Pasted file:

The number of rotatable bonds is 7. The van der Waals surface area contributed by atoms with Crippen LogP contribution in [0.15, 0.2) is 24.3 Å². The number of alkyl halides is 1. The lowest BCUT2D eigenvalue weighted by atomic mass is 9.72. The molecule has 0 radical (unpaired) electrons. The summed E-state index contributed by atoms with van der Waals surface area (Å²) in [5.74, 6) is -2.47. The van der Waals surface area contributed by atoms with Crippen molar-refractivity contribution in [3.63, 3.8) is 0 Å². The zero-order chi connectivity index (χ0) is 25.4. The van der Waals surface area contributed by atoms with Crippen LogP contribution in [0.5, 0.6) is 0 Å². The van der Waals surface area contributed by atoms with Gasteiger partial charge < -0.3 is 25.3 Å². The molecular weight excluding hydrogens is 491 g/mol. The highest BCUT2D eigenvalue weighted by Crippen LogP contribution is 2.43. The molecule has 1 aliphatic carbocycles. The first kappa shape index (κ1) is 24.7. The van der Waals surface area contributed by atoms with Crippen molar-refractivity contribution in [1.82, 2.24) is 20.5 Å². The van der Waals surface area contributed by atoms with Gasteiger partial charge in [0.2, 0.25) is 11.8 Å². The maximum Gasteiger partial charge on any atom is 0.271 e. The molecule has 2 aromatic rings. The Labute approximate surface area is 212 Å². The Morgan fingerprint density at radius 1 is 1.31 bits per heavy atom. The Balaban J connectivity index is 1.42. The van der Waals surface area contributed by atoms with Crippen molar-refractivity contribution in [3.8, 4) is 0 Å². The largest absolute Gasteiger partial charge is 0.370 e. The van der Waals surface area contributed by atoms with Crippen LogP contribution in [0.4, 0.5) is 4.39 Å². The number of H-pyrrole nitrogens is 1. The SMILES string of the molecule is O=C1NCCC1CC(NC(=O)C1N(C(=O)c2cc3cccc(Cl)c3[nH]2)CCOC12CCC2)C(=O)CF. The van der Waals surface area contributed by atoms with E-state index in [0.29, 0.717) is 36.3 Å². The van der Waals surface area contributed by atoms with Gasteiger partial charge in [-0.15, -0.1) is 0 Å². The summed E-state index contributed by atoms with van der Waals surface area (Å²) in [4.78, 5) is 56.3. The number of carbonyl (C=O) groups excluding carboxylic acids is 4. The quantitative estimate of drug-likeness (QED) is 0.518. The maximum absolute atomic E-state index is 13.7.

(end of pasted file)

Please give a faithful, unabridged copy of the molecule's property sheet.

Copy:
The number of rotatable bonds is 7. The van der Waals surface area contributed by atoms with Crippen LogP contribution in [0.15, 0.2) is 24.3 Å². The number of alkyl halides is 1. The lowest BCUT2D eigenvalue weighted by atomic mass is 9.72. The molecule has 0 radical (unpaired) electrons. The summed E-state index contributed by atoms with van der Waals surface area (Å²) in [5.74, 6) is -2.47. The van der Waals surface area contributed by atoms with Crippen molar-refractivity contribution in [3.63, 3.8) is 0 Å². The zero-order chi connectivity index (χ0) is 25.4. The van der Waals surface area contributed by atoms with Crippen LogP contribution in [0.5, 0.6) is 0 Å². The van der Waals surface area contributed by atoms with Gasteiger partial charge < -0.3 is 25.3 Å². The molecular weight excluding hydrogens is 491 g/mol. The highest BCUT2D eigenvalue weighted by Crippen LogP contribution is 2.43. The molecule has 1 aliphatic carbocycles. The first kappa shape index (κ1) is 24.7. The van der Waals surface area contributed by atoms with Crippen molar-refractivity contribution in [1.82, 2.24) is 20.5 Å². The van der Waals surface area contributed by atoms with Gasteiger partial charge in [0.2, 0.25) is 11.8 Å². The maximum Gasteiger partial charge on any atom is 0.271 e. The molecule has 2 aromatic rings. The Labute approximate surface area is 212 Å². The Morgan fingerprint density at radius 1 is 1.31 bits per heavy atom. The Balaban J connectivity index is 1.42. The van der Waals surface area contributed by atoms with Crippen molar-refractivity contribution in [3.8, 4) is 0 Å². The largest absolute Gasteiger partial charge is 0.370 e. The van der Waals surface area contributed by atoms with Crippen LogP contribution in [0.4, 0.5) is 4.39 Å². The number of H-pyrrole nitrogens is 1. The SMILES string of the molecule is O=C1NCCC1CC(NC(=O)C1N(C(=O)c2cc3cccc(Cl)c3[nH]2)CCOC12CCC2)C(=O)CF. The van der Waals surface area contributed by atoms with E-state index in [0.29, 0.717) is 36.3 Å². The van der Waals surface area contributed by atoms with Gasteiger partial charge in [-0.15, -0.1) is 0 Å². The summed E-state index contributed by atoms with van der Waals surface area (Å²) in [4.78, 5) is 56.3. The number of carbonyl (C=O) groups excluding carboxylic acids is 4. The quantitative estimate of drug-likeness (QED) is 0.518. The maximum absolute atomic E-state index is 13.7.